HealthTrust has several new programs in place to help members reduce costs without negatively affecting patient care. Jones shares details on four of these programs:
1. inSight Ortho. The first thing SourceTrust has done is bring some transparency into a hospital when it comes to data. A spend and utilization software tool called inSight Ortho allows hospitals to look at their average purchase price versus what they’re charged, as well as enables them to monitor waste and actual use in almost real time.
This is unprecedented transparency that most clients have never had before. The tool will allow hospitals to work with their physicians to manage their orthopedic costs much more effectively. It also permits them to have conversations about utilization, what items cost and what’s really being used
2. Clinical Data Solutions (CDS). Another SourceTrust tool for looking at data is called CDS, which provides unparalleled data analytics in the orthopedic, spine and cardiovascular arenas. This software allows members and clients insight into clinical data, giving them the opportunity to reach key clinical performance goals in each of those therapeutic categories.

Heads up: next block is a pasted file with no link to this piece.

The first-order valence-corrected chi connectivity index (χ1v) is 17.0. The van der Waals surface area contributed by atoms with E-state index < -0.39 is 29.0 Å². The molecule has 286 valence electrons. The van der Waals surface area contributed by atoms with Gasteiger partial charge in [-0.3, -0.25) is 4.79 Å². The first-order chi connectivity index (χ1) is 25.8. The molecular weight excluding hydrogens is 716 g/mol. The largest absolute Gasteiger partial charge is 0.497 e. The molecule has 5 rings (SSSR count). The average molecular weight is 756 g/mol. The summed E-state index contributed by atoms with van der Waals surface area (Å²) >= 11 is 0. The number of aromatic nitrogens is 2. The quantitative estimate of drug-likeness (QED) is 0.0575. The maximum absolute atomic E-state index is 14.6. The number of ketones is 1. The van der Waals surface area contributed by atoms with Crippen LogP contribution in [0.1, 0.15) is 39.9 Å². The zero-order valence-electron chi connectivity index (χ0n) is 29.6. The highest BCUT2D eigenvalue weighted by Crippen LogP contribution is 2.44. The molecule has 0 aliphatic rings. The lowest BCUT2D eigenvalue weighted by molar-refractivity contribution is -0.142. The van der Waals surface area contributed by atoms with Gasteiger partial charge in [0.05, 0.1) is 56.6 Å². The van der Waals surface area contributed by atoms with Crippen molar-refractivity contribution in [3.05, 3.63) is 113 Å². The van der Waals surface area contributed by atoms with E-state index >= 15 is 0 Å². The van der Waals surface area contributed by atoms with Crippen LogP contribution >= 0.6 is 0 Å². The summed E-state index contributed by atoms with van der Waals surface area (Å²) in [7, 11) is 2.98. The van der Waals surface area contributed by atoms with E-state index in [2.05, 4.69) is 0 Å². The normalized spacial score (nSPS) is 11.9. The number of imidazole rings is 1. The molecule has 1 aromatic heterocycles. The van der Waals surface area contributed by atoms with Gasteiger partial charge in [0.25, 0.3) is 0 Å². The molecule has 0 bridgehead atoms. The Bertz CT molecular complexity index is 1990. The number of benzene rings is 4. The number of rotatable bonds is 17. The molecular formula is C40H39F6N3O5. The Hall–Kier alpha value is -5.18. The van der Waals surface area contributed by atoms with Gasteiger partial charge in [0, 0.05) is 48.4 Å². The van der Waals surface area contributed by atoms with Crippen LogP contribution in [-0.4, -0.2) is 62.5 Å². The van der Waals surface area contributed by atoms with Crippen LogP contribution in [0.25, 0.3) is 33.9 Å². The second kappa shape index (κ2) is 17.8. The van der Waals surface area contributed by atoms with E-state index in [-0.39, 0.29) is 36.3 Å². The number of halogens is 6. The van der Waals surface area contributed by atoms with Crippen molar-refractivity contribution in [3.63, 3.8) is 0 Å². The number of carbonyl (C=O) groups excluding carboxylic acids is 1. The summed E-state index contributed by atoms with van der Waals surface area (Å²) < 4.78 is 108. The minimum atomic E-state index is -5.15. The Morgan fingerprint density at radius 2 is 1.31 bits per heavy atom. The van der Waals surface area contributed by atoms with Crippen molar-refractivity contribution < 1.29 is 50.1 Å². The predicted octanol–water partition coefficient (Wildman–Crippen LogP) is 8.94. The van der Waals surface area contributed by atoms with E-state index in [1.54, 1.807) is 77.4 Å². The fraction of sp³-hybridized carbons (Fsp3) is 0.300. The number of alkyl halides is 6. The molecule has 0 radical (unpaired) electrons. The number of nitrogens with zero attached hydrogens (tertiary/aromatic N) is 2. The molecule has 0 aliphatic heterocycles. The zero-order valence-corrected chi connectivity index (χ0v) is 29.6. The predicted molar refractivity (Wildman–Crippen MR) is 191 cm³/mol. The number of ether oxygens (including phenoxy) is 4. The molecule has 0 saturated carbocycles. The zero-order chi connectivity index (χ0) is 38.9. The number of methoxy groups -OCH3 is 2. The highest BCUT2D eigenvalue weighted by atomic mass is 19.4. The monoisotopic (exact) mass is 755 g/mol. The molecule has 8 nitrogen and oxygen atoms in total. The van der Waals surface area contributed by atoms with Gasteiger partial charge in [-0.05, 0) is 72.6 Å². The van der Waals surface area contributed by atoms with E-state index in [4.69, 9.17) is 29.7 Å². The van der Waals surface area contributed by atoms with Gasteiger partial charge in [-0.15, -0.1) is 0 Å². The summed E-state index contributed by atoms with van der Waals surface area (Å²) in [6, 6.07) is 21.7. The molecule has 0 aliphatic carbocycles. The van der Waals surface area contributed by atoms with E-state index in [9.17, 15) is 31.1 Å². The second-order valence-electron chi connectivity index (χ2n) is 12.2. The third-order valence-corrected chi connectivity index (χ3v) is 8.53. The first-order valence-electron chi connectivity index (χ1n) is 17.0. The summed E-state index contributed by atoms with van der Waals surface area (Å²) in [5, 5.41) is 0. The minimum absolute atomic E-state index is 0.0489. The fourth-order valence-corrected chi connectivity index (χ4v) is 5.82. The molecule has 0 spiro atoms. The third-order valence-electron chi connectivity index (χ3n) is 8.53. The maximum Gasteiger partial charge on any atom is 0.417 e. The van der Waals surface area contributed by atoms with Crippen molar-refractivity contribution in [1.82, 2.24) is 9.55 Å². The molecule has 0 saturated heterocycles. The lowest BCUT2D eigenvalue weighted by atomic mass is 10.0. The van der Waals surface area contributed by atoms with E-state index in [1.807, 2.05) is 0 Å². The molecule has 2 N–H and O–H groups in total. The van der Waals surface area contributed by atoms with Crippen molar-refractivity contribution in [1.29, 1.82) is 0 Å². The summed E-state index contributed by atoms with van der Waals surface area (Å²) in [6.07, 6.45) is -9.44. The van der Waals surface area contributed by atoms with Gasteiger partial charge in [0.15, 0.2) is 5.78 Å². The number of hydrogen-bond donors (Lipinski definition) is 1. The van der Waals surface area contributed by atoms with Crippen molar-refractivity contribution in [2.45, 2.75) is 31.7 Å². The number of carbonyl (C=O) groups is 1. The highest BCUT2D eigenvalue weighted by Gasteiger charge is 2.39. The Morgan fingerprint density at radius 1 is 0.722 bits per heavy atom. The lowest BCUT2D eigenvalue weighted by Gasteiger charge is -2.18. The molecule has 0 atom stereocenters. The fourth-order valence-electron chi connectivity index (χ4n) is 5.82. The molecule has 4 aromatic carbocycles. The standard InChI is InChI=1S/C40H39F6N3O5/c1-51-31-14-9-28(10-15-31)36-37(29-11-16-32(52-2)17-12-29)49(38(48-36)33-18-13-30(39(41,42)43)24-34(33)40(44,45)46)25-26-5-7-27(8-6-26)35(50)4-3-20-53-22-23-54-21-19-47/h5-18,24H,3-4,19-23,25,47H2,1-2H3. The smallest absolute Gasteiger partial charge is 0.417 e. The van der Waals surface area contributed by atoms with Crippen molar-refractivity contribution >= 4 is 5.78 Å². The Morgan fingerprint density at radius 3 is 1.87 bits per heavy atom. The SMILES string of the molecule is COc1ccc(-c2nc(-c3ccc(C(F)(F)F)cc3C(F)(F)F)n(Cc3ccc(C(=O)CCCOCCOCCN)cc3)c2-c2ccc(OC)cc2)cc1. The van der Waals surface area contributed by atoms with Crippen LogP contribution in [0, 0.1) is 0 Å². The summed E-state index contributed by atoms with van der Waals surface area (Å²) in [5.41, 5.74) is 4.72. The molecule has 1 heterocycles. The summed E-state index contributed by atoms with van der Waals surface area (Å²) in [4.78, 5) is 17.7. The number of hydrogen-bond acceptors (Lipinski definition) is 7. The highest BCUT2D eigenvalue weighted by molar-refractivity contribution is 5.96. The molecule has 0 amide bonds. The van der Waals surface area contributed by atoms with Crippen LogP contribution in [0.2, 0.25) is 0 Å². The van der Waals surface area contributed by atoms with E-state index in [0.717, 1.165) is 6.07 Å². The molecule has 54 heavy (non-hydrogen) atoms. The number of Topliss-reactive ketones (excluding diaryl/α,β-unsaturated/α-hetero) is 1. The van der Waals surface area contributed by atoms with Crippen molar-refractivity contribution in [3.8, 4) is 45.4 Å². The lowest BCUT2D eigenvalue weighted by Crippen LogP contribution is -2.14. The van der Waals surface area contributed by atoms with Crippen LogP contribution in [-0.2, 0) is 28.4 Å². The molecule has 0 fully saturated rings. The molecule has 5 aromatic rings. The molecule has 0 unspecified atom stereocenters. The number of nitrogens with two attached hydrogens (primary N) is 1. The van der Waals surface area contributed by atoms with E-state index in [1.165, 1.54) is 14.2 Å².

A hospital can measure its utilization rates against regional, national and local benchmarks in areas such as length of stay and complication rates. Along with securing clinical benchmarking, HealthTrust offers toolkits and consultations to help solve problems revealed by the data.
Data like this helps you hit that marriage between cost and quality well, Jones says. Physicians love this kind of data, and SourceTrust engages physicians to tackle the problem in a truly collaborative manner.
3. Aligned Service Model. A new service SourceTrust provides—the Aligned Service Model (ASM) program—was initiated in direct response to a real customer’s needs. The program can provide facilities with a new approach to cardiac rhythm management (CRM) service, giving a hospital a competitive advantage, improving wait times and satisfaction, and potentially mitigating some risk.